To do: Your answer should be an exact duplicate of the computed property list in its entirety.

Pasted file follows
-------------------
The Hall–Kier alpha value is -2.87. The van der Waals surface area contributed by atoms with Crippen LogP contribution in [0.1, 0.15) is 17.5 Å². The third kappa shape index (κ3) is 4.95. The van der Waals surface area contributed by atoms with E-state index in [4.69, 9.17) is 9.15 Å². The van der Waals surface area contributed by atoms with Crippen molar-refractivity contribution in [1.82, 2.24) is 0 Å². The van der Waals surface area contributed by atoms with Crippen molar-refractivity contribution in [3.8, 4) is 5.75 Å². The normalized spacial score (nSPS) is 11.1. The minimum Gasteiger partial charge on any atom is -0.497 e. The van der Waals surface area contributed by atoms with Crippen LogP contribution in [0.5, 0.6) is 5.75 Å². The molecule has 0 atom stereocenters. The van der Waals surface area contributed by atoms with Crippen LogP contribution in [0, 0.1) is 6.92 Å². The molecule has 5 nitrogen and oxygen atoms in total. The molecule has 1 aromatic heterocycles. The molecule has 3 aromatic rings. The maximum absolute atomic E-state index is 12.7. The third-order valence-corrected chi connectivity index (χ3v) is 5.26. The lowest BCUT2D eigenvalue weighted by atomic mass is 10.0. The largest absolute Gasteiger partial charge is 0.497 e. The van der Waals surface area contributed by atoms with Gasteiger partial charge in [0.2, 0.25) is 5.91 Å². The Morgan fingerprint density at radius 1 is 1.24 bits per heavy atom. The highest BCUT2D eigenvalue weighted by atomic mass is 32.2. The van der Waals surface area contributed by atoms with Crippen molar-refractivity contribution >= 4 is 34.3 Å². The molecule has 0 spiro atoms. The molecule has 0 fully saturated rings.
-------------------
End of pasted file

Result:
The Hall–Kier alpha value is -2.87. The van der Waals surface area contributed by atoms with Crippen LogP contribution in [0.1, 0.15) is 17.5 Å². The third kappa shape index (κ3) is 4.95. The van der Waals surface area contributed by atoms with E-state index in [4.69, 9.17) is 9.15 Å². The van der Waals surface area contributed by atoms with Crippen molar-refractivity contribution in [1.82, 2.24) is 0 Å². The van der Waals surface area contributed by atoms with Crippen molar-refractivity contribution in [3.8, 4) is 5.75 Å². The normalized spacial score (nSPS) is 11.1. The minimum Gasteiger partial charge on any atom is -0.497 e. The van der Waals surface area contributed by atoms with Crippen LogP contribution in [0.5, 0.6) is 5.75 Å². The molecule has 0 atom stereocenters. The van der Waals surface area contributed by atoms with Crippen LogP contribution in [0, 0.1) is 6.92 Å². The molecule has 5 nitrogen and oxygen atoms in total. The molecule has 1 aromatic heterocycles. The molecule has 3 aromatic rings. The maximum absolute atomic E-state index is 12.7. The third-order valence-corrected chi connectivity index (χ3v) is 5.26. The lowest BCUT2D eigenvalue weighted by atomic mass is 10.0. The largest absolute Gasteiger partial charge is 0.497 e. The van der Waals surface area contributed by atoms with Gasteiger partial charge in [0.2, 0.25) is 5.91 Å². The Morgan fingerprint density at radius 1 is 1.24 bits per heavy atom. The highest BCUT2D eigenvalue weighted by atomic mass is 32.2. The van der Waals surface area contributed by atoms with Crippen molar-refractivity contribution >= 4 is 34.3 Å². The molecule has 0 spiro atoms. The molecule has 0 fully saturated rings.